Lest anyone think our current lifestyle is glamorous, allow me to share our recent journey across two continents and three countries in under 14 hours. With no reasonably-priced direct flights between Istanbul and Budapest, we decided the best way back to central Europe was by a combination of planes, trains and automobiles. Our last stop in Turkey was the city of Bursa, which has several ferry connections with Istanbul, but the closest one to our hotel took us to the European side. Our flight was, of course, out of Sabiha Gökçen Airport on the Asian side. Sigh.
5.30 am. We reluctantly crawl out of bed and finish the last of our packing, dress and head to the lobby. 6.30 am. Rather than take a taxi to the bus station to catch a bus that may or may not take us directly to the ferry terminal, we elected to use a private transfer service (actually cheaper than taxi). The driver is on time but doesn't speak English. He misunderstands John's request for air conditioning and puts the heat on. We get nice and toasty in the back on the drive. He's speeding and we have to shuffle around to find seats with working belts but we settle in and try to be zen. 7.30 am. We arrive at the ferry terminal and pick up our pre-ordered tickets. Just enough time for a coffee. 8 am. Board the ferry for an 8.15 departure. 9.10 am. Off the ferry and straight into a taxi to the airport. 9.30 am. The security checkpoint is before check-in at this airport so we put our bags through and line up. Excess baggage should cost us €40 but the woman checking us in says nothing. She does, however, put our bags on a pile with some other backpacks instead of on the conveyor belt with the rest of the luggage. We wonder whether we'll finally have to make a claim with our travel insurance. 10 am. Is that really an Arby's? In Turkey? Yum! We're both fans and can't resist a classic roast beef sandwich. The beef tastes the same, if a little drier than I'm used to but the buns are different. And it has tomatoes on it - interesting. 10.15 am. Head to the bookstore to look through the books and magazines while we wait. 11 am. We're yawning like crazy with tears in our eyes so we walk through Duty Free and get a coffee. Internet is supposed to be free but refuses to connect. 11.30 am. Another security screen at our gate and then onto the plane, which is filled with screaming children as usual. The one seated in front of me is a little terror, crashing about in his seat and making so much noise that the stranger in front of him offers him pretzels. The stranger's little boy is, of course, an absolute angel. 12.30 pm. Shortly after our (late) take-off, I feel some moisture on my foot. I check my shoe to see strange pink liquid and notice that said liquid is dripping down from the seat in front of me. Damien's little brother has gotten sick and the budget airline has no air sickness bags (Is that really the best way to cost cut?). I get upset for a minute and then feel sorry for the mother travelling alone with these two, kindly offering us baby wipes and trying to clean up the mess. Just another day at the office. 1.30 pm. We land in Vienna and head through immigration. Does anyone else get really annoyed when the officers stamp right across all your other stamps on a full page instead of using a new one? 1.40 pm. Baggage claim is crowded - three flights on one carousel while the others stay empty. What gives, Vienna? Luckily our backpacks arrive and we make a dash for the next City Airport Train to Wien Mitte station. 2.21 pm. Walk to the train station to buy tickets to Budapest then take the U-bahn seven stops to Westbahnhof to meet our train. 3.30 pm. Board train. We asked the woman who sold us our tickets for non-facing seats but the train was full. We take some others that are marked free and luckily their owner doesn't mind switching. 4 pm. It is most definitely beer o'clock. We don't even wait for the drink cart to come around. John heads straight for the bistro and comes back with a Czech Budweiser and an Ottakringer - in bottles! Even the trains have quality beer in Europe.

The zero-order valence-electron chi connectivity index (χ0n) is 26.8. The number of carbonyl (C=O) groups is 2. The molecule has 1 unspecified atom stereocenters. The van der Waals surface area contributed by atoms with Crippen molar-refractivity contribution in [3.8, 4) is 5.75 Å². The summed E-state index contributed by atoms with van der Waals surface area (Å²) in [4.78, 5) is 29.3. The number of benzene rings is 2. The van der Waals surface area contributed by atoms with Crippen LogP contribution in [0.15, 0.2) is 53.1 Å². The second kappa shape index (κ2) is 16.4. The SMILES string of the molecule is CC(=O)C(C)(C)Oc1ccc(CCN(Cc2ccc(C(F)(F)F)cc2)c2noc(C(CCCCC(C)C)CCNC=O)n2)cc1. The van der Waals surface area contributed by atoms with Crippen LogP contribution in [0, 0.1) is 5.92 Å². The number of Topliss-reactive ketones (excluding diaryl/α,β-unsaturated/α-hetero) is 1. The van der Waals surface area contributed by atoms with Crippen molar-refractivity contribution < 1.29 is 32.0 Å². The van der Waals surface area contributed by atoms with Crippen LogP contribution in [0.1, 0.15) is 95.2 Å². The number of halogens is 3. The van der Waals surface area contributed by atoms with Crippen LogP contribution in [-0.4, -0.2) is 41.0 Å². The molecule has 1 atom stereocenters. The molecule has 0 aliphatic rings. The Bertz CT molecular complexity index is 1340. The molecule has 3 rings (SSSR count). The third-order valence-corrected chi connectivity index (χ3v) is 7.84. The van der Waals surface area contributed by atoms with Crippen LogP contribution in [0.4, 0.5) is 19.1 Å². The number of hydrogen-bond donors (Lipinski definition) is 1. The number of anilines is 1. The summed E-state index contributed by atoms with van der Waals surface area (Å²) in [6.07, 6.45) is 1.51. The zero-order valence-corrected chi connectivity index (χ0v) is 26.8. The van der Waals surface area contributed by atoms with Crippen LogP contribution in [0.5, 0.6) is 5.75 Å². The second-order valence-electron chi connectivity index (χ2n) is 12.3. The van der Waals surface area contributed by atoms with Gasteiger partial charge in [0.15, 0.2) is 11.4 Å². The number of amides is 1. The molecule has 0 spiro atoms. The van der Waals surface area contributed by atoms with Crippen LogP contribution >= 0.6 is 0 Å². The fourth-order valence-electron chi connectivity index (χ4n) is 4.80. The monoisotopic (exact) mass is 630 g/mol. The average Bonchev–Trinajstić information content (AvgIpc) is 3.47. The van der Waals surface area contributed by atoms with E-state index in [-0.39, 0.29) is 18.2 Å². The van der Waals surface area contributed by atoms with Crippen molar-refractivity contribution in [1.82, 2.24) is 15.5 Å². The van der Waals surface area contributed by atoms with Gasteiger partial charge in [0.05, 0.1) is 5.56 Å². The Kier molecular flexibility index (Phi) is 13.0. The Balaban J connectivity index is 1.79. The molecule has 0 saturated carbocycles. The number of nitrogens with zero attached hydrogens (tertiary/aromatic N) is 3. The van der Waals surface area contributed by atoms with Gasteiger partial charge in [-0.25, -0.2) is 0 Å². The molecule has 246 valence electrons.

4.20 pm. Time to get some writing done, including this piece so if I sound a little snarky please be forgiving =) 6.55 pm. We're finally in Budapest! To save an unnecessary journey later we head off in search of the ticket office to book our onward train to Munich. I ask at the information office while John finds answers from a taxi tout just outside. As I exit the office the tout scolds me in a most condescending tone, "You need to listen to your man, not the stupid office." Well! We find the office and also a huge queue by way of numbered ticket. We wait and wait. Finally our number is called but there's someone at that window. John goes to the next window and the woman starts yelling at him that he doesn't have the ticket for her window. I can hear her shouting from my seat next to our bags, "IT'S NOT MY NUMBER!" John has lost it a bit by now as the people standing at our window have been replaced by a couple of youngsters who missed their turn earlier because they were chatting. Our number is no longer on the board and it seems no one is going to help us now. Fortunately the young people agree to translate and help us buy our ticket. Unneeded drama for the end of the day - check. 8.15 pm. After a long search for the metro entrance we board the train. 8.30 pm. Three stops later we're on our way to our accommodation. After a warm welcome we're able to finally relax and enjoy the start of our time in Budapest. Have you ever had an epic/crazy/hectic travel day? Would love to hear everyone's stories...
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